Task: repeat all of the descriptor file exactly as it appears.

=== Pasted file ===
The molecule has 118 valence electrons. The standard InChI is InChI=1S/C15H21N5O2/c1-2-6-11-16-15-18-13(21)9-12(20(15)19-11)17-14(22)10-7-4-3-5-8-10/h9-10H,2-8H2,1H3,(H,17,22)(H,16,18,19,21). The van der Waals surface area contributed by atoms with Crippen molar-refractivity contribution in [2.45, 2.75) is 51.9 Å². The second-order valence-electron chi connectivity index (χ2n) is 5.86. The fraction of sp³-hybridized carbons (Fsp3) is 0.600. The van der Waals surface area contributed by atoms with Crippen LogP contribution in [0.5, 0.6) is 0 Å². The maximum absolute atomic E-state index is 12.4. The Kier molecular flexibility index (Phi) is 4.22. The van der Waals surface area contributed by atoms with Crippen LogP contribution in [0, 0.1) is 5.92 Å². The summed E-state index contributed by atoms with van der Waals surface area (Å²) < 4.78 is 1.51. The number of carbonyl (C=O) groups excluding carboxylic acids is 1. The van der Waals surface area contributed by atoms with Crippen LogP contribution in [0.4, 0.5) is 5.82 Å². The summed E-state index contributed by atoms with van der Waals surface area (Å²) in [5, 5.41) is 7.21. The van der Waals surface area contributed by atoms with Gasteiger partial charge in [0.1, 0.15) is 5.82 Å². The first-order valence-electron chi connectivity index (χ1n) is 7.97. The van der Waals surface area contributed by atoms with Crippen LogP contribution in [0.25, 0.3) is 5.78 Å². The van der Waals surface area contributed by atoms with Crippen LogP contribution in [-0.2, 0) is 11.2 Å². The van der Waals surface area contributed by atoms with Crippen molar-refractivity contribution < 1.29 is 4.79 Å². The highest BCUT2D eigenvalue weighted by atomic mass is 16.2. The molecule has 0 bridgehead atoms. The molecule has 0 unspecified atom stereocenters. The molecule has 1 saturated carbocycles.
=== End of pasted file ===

The molecule has 118 valence electrons. The standard InChI is InChI=1S/C15H21N5O2/c1-2-6-11-16-15-18-13(21)9-12(20(15)19-11)17-14(22)10-7-4-3-5-8-10/h9-10H,2-8H2,1H3,(H,17,22)(H,16,18,19,21). The van der Waals surface area contributed by atoms with Crippen molar-refractivity contribution in [2.45, 2.75) is 51.9 Å². The second-order valence-electron chi connectivity index (χ2n) is 5.86. The fraction of sp³-hybridized carbons (Fsp3) is 0.600. The van der Waals surface area contributed by atoms with Crippen LogP contribution in [0.5, 0.6) is 0 Å². The maximum absolute atomic E-state index is 12.4. The Kier molecular flexibility index (Phi) is 4.22. The van der Waals surface area contributed by atoms with Crippen LogP contribution in [0, 0.1) is 5.92 Å². The summed E-state index contributed by atoms with van der Waals surface area (Å²) < 4.78 is 1.51. The number of carbonyl (C=O) groups excluding carboxylic acids is 1. The van der Waals surface area contributed by atoms with Crippen LogP contribution in [0.4, 0.5) is 5.82 Å². The summed E-state index contributed by atoms with van der Waals surface area (Å²) in [5, 5.41) is 7.21. The van der Waals surface area contributed by atoms with Gasteiger partial charge in [0.1, 0.15) is 5.82 Å². The first-order valence-electron chi connectivity index (χ1n) is 7.97. The van der Waals surface area contributed by atoms with Crippen LogP contribution in [0.25, 0.3) is 5.78 Å². The van der Waals surface area contributed by atoms with Crippen LogP contribution in [-0.2, 0) is 11.2 Å². The van der Waals surface area contributed by atoms with Crippen molar-refractivity contribution < 1.29 is 4.79 Å². The highest BCUT2D eigenvalue weighted by atomic mass is 16.2. The molecule has 0 bridgehead atoms. The molecule has 0 unspecified atom stereocenters. The molecule has 1 saturated carbocycles.